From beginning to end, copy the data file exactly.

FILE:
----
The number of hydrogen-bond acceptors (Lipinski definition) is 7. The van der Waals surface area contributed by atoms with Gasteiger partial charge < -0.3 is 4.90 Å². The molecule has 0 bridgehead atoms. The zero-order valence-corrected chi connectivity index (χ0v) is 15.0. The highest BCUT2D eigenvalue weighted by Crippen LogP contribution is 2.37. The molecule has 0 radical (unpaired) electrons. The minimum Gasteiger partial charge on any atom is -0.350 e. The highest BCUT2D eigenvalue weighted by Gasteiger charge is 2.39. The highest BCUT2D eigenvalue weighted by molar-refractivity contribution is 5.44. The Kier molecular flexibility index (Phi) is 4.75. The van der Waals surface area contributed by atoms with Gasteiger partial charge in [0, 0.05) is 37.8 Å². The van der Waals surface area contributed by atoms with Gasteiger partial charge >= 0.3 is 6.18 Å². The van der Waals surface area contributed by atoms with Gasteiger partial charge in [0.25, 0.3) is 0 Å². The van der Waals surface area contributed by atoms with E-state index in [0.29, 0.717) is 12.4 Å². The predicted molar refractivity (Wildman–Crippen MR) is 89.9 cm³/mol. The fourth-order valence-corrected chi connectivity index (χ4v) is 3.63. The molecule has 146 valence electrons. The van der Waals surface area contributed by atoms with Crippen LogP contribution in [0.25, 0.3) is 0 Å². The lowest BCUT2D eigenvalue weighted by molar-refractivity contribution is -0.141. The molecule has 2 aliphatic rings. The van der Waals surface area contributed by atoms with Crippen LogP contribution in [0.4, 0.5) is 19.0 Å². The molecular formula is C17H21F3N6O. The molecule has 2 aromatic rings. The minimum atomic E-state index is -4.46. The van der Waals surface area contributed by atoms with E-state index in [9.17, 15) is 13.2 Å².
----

The number of hydrogen-bond acceptors (Lipinski definition) is 7. The van der Waals surface area contributed by atoms with Gasteiger partial charge < -0.3 is 4.90 Å². The molecule has 0 bridgehead atoms. The zero-order valence-corrected chi connectivity index (χ0v) is 15.0. The highest BCUT2D eigenvalue weighted by Crippen LogP contribution is 2.37. The molecule has 0 radical (unpaired) electrons. The minimum Gasteiger partial charge on any atom is -0.350 e. The highest BCUT2D eigenvalue weighted by Gasteiger charge is 2.39. The highest BCUT2D eigenvalue weighted by molar-refractivity contribution is 5.44. The Kier molecular flexibility index (Phi) is 4.75. The van der Waals surface area contributed by atoms with Gasteiger partial charge in [0, 0.05) is 37.8 Å². The van der Waals surface area contributed by atoms with Gasteiger partial charge >= 0.3 is 6.18 Å². The van der Waals surface area contributed by atoms with Gasteiger partial charge in [0.25, 0.3) is 0 Å². The van der Waals surface area contributed by atoms with E-state index in [0.29, 0.717) is 12.4 Å². The predicted molar refractivity (Wildman–Crippen MR) is 89.9 cm³/mol. The fourth-order valence-corrected chi connectivity index (χ4v) is 3.63. The molecule has 146 valence electrons. The van der Waals surface area contributed by atoms with Crippen LogP contribution in [0.25, 0.3) is 0 Å². The lowest BCUT2D eigenvalue weighted by molar-refractivity contribution is -0.141. The molecule has 2 aliphatic rings. The van der Waals surface area contributed by atoms with Crippen LogP contribution in [0.4, 0.5) is 19.0 Å². The molecular formula is C17H21F3N6O. The molecule has 2 aromatic rings. The minimum atomic E-state index is -4.46. The van der Waals surface area contributed by atoms with E-state index in [9.17, 15) is 13.2 Å².